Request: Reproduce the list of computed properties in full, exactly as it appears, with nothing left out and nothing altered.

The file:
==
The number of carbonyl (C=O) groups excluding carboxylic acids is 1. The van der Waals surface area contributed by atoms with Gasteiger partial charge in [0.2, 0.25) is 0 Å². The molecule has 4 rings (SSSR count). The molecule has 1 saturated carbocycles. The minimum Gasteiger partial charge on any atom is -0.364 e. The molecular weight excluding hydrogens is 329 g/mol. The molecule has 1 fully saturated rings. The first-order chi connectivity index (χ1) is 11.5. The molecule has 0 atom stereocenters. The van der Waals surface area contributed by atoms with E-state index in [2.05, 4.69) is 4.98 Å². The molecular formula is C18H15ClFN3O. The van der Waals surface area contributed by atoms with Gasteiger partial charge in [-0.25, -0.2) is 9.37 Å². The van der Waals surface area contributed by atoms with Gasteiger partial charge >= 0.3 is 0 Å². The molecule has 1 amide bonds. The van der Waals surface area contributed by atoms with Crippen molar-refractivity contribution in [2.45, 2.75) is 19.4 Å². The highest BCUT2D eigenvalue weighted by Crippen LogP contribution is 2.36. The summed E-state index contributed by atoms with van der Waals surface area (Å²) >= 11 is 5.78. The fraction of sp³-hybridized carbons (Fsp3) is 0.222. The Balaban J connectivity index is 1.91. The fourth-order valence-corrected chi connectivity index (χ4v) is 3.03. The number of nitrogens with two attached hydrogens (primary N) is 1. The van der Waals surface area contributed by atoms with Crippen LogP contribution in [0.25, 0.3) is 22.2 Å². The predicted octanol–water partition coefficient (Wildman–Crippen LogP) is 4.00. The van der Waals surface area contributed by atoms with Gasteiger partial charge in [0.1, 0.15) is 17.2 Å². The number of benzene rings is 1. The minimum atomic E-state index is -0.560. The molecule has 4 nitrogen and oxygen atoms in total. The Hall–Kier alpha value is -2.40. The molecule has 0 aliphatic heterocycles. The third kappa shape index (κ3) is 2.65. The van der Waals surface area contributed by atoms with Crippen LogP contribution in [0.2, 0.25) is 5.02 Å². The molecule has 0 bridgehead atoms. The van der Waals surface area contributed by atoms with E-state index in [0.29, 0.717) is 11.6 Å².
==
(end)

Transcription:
The number of carbonyl (C=O) groups excluding carboxylic acids is 1. The van der Waals surface area contributed by atoms with Gasteiger partial charge in [0.2, 0.25) is 0 Å². The molecule has 4 rings (SSSR count). The molecule has 1 saturated carbocycles. The minimum Gasteiger partial charge on any atom is -0.364 e. The molecular weight excluding hydrogens is 329 g/mol. The molecule has 1 fully saturated rings. The first-order chi connectivity index (χ1) is 11.5. The molecule has 0 atom stereocenters. The van der Waals surface area contributed by atoms with E-state index in [2.05, 4.69) is 4.98 Å². The molecular formula is C18H15ClFN3O. The van der Waals surface area contributed by atoms with Gasteiger partial charge in [-0.25, -0.2) is 9.37 Å². The van der Waals surface area contributed by atoms with Gasteiger partial charge >= 0.3 is 0 Å². The molecule has 1 amide bonds. The van der Waals surface area contributed by atoms with Crippen molar-refractivity contribution in [2.45, 2.75) is 19.4 Å². The highest BCUT2D eigenvalue weighted by Crippen LogP contribution is 2.36. The summed E-state index contributed by atoms with van der Waals surface area (Å²) >= 11 is 5.78. The fraction of sp³-hybridized carbons (Fsp3) is 0.222. The Balaban J connectivity index is 1.91. The fourth-order valence-corrected chi connectivity index (χ4v) is 3.03. The number of nitrogens with two attached hydrogens (primary N) is 1. The van der Waals surface area contributed by atoms with Crippen LogP contribution in [0.25, 0.3) is 22.2 Å². The predicted octanol–water partition coefficient (Wildman–Crippen LogP) is 4.00. The van der Waals surface area contributed by atoms with Gasteiger partial charge in [0.1, 0.15) is 17.2 Å². The number of benzene rings is 1. The minimum atomic E-state index is -0.560. The molecule has 4 nitrogen and oxygen atoms in total. The Hall–Kier alpha value is -2.40. The molecule has 0 aliphatic heterocycles. The third kappa shape index (κ3) is 2.65. The van der Waals surface area contributed by atoms with Crippen LogP contribution in [0.2, 0.25) is 5.02 Å². The molecule has 0 bridgehead atoms. The van der Waals surface area contributed by atoms with E-state index in [0.29, 0.717) is 11.6 Å².